Coffee House

Boris refuses to rule out fighting by-election over Heathrow

5 September 2012

2:44 PM

5 September 2012

2:44 PM

As James remarked earlier, the Cameron vs Boris subtext of the row over expanding Heathrow is going to run and run. Boris managed to fulfil that prediction almost immediately by announcing on the World at One that he will lead a campaign against a third runway. ‘You bet, you bet I will, yes,’ he said.

As well as using a new Borisism, ‘fudgerama’, to describe the way the Prime Minister was handling the issue, Boris did not rule out the possibility that he might resign to trigger a by-election if the government U-turned. Shaun Ley asked:

‘If the opportunity arose, would you be prepared to fight a parliamentary by-election on that?’


Boris replied, rather hesitantly:

‘My job is to follow the interests of the people of London. I was elected on a very clear mandate to oppose the third runway at Heathrow, expansion of Heathrow, that indeed is the mandate on which this government was elected, and that’s what I’d like to see and do.’

While Boris would relish fighting a campaign against Cameron, it might be even better for him if the government did plump for a third runway. At least it would give Boris the opportunity to leave his post as Mayor on a point of principle and make his move towards Parliament before 2015. Perhaps Heathrow could be the making of him.

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  • John_Page
  • John_Page
  • Coffeehousewall

    Politicians only do what is in their own interests. Boris should not be presented as the saviour of conservatism, he is no more conservative than David Cameron. He is a slightly better and more interesting self-publicist. Conservatism is dead. What is required is something else.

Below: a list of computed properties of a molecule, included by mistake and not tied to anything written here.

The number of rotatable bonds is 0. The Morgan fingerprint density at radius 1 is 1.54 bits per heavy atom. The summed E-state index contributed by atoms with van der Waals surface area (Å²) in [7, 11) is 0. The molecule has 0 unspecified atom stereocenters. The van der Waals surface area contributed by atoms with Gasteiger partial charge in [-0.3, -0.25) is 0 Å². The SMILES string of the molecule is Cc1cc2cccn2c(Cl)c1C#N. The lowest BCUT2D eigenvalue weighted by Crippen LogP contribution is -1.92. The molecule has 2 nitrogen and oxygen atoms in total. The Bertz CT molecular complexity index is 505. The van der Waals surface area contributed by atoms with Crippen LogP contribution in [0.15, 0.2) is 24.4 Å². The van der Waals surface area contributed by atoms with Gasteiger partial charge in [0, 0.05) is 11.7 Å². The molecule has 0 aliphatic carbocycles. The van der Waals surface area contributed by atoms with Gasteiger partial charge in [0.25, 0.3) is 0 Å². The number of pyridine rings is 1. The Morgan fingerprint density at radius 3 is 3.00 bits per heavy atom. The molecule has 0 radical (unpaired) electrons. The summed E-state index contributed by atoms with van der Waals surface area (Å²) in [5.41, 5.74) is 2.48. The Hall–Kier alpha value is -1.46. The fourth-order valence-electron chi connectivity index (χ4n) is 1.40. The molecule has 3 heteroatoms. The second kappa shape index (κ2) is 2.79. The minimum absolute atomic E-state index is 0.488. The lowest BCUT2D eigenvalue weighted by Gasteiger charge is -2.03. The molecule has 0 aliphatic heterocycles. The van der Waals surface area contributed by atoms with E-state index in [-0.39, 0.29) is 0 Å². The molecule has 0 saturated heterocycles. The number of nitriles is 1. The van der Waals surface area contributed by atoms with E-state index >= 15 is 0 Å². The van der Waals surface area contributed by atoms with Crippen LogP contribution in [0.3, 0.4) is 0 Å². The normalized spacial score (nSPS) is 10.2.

If he stands for MP it will have nothing at all to do with the interests of the people of London.

    • Douglas Carter

      I’d agree, and I’m not a cheerleader for Boris or for the Conservatives. But to be fair, there is a world of difference between him and Cameron.
      Cameron’s series of nebulously-couched litany of waffle that is supposed to resemble an opinion is diametrically challenged by Johnson’s fairly generous lexicon of resolute opinion. I’m going to leave aside whether he’s a buffoon or a vain carpetbagger – he’s left behind him a visible trail of attributable and forthright essays. He may be able to back-pedal partially on two or three, but not the whole programme.
      Would I jump on the Boris bandwagon armed with what I believe I know at present? No. Certainly not. But in comparison, I think a Boris manifesto stands a greater chance of clarity prior to an election, and that the resultant policy programme growing from such a manifesto subsequent to a general election will be more likely to resemble the product offered to the electorate.
      I remain a sceptical observer, but an observer nonetheless.

    • Macky Dee

      Conservatism is not dead… It’s just too many in the Cons are afraid of being Conservative.

      • Coffeehousewall

        Conservatism, as a political movement associated with the Conservative Party is certainly dead. Something new is required which is a real vehicle for real politics.